I really mourn the death of this great friend and police officer. I wish he had lived longer.

For Raju his job was only about challenges. After handling such high pressure cases, he was handed over charge of the NIA after the 26/11 attack. During his various interactions with rediff.com he spoke a great deal about the NIA and manner in which it should function. He stint at the NIA was very short and he believed that he had set the foundation and hoped that the agency would function well. He however was very clear that the NIA would need some time for it to take shape completely and often said, “ don’t be too critical, it takes sometime for things to take shape. Moreover it cannot be the only agency probing terror related cases and there is the joint cooperation of all wings of the police in order to solve this problem.”

Even after his retirement he remained busy. He served in a task force on security reforms and spent most of his time shuttling between Kerala and New Delhi. Despite being so extremely busy, what struck me the most was that every call used to be picked up in less than three rings, a email replied to in less than 15 minutes and text responded in less than a minute. The Sentence that struck me the most was this remark which he made in one of the interviews, “ no officer worth his salt will ever be swayed by political pressure during an investigation.”

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NIA’s poor record- Who is to blame?

Three years have gone by since the National Investigation Agency has been formed. The report card for India’s premier agency probing cases of terror does not look all that good, but the question that we must ask is whether the agency has been allowed to function in a manner that it ought to have.

In all the NIA is in charge of around 35 cases which also include the high profile David Headley probe. On paper if one looks at it the NIA has managed to solve just one case- the bomb explosion at a bus depot in Kozhikode, Kerala, in 2006. The other high profile cases that the NIA has on its hand are the Mecca Masjid, Malegaon, Delhi High Court blasts case among others.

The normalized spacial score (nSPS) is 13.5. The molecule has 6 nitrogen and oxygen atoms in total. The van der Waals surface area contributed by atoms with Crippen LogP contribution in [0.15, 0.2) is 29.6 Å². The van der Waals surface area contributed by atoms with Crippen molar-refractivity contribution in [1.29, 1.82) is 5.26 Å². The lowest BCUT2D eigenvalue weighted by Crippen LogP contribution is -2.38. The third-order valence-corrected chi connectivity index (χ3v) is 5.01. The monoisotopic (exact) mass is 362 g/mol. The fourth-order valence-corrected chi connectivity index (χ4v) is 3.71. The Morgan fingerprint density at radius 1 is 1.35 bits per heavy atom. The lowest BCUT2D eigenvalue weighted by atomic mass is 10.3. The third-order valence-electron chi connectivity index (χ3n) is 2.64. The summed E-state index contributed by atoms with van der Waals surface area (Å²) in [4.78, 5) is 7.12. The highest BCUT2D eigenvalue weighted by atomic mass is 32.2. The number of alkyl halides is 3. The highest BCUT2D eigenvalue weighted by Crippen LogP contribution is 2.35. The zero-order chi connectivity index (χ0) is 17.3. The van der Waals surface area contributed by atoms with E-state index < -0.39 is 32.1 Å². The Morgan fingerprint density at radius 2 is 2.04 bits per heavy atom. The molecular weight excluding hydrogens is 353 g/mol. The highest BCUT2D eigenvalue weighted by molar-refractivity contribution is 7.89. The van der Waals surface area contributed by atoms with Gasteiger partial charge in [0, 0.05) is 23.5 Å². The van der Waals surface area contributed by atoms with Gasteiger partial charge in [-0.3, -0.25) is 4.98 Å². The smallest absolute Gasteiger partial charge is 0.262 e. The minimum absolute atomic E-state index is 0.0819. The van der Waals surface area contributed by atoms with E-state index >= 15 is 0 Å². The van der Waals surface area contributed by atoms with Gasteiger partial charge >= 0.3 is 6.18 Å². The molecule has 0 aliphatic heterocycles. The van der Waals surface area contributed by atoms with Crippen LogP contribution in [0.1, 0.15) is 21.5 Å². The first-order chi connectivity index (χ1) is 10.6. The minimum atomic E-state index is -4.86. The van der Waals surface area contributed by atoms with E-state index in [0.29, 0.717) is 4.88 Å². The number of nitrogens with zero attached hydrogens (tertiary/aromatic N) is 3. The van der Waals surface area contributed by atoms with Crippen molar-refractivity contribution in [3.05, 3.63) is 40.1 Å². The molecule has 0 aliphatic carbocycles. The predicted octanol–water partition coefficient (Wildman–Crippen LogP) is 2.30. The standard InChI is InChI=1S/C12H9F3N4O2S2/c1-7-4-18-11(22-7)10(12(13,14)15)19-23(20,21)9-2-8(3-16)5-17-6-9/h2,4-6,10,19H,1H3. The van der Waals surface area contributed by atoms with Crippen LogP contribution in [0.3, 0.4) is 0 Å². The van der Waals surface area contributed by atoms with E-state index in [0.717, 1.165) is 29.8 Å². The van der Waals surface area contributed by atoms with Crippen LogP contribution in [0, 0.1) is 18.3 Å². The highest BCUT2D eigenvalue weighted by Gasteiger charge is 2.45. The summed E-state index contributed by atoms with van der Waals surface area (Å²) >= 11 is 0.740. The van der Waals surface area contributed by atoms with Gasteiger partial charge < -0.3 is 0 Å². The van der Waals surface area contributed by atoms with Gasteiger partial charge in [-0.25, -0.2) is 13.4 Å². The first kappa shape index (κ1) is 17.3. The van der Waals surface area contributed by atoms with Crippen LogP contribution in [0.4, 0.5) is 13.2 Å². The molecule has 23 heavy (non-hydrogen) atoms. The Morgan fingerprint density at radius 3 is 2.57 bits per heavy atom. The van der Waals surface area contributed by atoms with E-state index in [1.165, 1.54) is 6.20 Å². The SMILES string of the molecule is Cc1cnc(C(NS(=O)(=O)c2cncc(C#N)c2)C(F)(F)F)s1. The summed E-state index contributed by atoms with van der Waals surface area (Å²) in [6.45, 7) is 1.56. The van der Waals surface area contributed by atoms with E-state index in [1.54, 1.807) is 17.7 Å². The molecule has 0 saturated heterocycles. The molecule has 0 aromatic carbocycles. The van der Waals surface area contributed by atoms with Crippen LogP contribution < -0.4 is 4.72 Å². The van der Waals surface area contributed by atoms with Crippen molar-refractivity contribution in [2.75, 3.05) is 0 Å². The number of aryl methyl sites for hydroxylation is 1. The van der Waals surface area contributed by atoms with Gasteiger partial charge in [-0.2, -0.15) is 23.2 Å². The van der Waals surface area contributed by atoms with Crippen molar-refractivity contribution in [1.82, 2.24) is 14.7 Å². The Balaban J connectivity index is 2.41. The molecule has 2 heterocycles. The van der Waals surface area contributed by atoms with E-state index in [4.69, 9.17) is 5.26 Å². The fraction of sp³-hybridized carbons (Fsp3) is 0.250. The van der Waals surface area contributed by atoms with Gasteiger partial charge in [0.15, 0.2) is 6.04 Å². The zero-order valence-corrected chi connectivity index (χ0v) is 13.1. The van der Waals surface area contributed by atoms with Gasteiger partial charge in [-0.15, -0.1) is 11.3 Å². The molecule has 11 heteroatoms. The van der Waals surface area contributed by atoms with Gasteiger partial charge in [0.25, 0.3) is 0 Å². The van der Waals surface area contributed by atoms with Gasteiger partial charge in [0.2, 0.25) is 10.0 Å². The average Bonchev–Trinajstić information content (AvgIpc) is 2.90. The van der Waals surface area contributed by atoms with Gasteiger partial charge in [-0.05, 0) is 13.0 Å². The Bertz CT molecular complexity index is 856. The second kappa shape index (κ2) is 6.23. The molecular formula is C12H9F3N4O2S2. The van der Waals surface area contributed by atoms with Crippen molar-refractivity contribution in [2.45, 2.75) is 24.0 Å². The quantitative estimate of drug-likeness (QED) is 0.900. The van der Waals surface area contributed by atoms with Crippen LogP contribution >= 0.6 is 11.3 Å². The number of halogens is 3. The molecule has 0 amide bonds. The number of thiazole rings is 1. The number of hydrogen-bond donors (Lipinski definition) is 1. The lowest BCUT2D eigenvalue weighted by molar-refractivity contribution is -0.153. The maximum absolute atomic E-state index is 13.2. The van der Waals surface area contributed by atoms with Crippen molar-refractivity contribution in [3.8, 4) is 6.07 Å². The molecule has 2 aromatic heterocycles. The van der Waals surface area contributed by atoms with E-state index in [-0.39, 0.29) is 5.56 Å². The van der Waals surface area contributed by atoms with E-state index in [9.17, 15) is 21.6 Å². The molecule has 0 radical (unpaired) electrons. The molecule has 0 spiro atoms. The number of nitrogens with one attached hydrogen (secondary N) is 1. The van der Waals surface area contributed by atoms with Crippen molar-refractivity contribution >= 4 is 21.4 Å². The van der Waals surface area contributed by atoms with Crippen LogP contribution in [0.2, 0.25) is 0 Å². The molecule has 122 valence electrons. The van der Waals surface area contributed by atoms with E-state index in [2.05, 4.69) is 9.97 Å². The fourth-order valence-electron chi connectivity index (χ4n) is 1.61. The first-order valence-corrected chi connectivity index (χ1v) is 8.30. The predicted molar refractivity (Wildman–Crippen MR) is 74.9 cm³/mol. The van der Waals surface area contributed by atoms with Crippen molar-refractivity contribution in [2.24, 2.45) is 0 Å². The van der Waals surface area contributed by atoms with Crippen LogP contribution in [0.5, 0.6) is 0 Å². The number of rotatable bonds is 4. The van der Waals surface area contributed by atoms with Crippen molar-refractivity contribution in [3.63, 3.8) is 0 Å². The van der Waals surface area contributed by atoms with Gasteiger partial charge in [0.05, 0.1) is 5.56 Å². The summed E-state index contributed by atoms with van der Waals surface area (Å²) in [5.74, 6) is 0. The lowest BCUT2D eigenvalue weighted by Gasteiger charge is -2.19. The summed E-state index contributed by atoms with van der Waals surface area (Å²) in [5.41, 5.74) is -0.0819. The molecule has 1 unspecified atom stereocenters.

When the NIA was formed after the horrific 26/11 attacks there was a great deal of hope and it was expected that it would solve each and every case pertaining to terrorism in no time. However that has not been the case and on many occasions it has been found that the NIA has been left clueless and not to mention the delay in cracking cases.

However it would be unfair to blame the NIA entirely for this slow progress rate. It has had its share of problems and more often than not it has found to be undoing a mess caused by shoddy investigators. The Mecca Masjid, Samjautha and Malegaon cases are a typical example of this. First the Muslims were arrested in these cases and now the investigations have taken a turn around. The NIA is too busy clearing this mess. When the NIA took over the files there was not an inkling as to who the real culprit was. First a process of discharging the innocent took place and only then did the real investigation begin. Any investigator worth his salt would point out that it is difficult to probe a case in which the accused has been given years together to flee. The main culprits in the above mentioned cases have had nearly 5 years to wipe out evidence, move out of the country and also mislead investigators thanks to the fact that the first investigators were too busy probing a completely wrong angle to the case.

Take the case of David Headley and also Tawwahur Rana. The NIA faced similar problems as they were at the mercy of the United States of America. All the information that could trickle by came out only when the US wanted it. Moreover the US had permitted Headley to enter into a plea bargain which was probably one of the biggest stumbling blocks for the NIA. Moreover after waiting for months they managed to get access and Headley refused to speak even a sentence more than what he had already told the FBI. Hence the entire case was built up based on what was already known.

Now coming to the fresh cases such as the 13/7 and also the Delhi High Court blasts. Not much progress was really made and even today the investigators remain clueless. At first the NIA was roped in to probe the 13/7 case. But then they ran into problems with the Maharashtra ATS as a result of which the NIA backed out. After all these tussles that took place almost three months had passed and investigators started from scratch and the worst part is that both agencies had different information which was never really shared thanks to this fight. Even in the Delhi High Court blasts despite the government stating that the NIA would probe this case, the Delhi police probed this case simultaneously. Once again the information was not shared and this led to a hazy probe.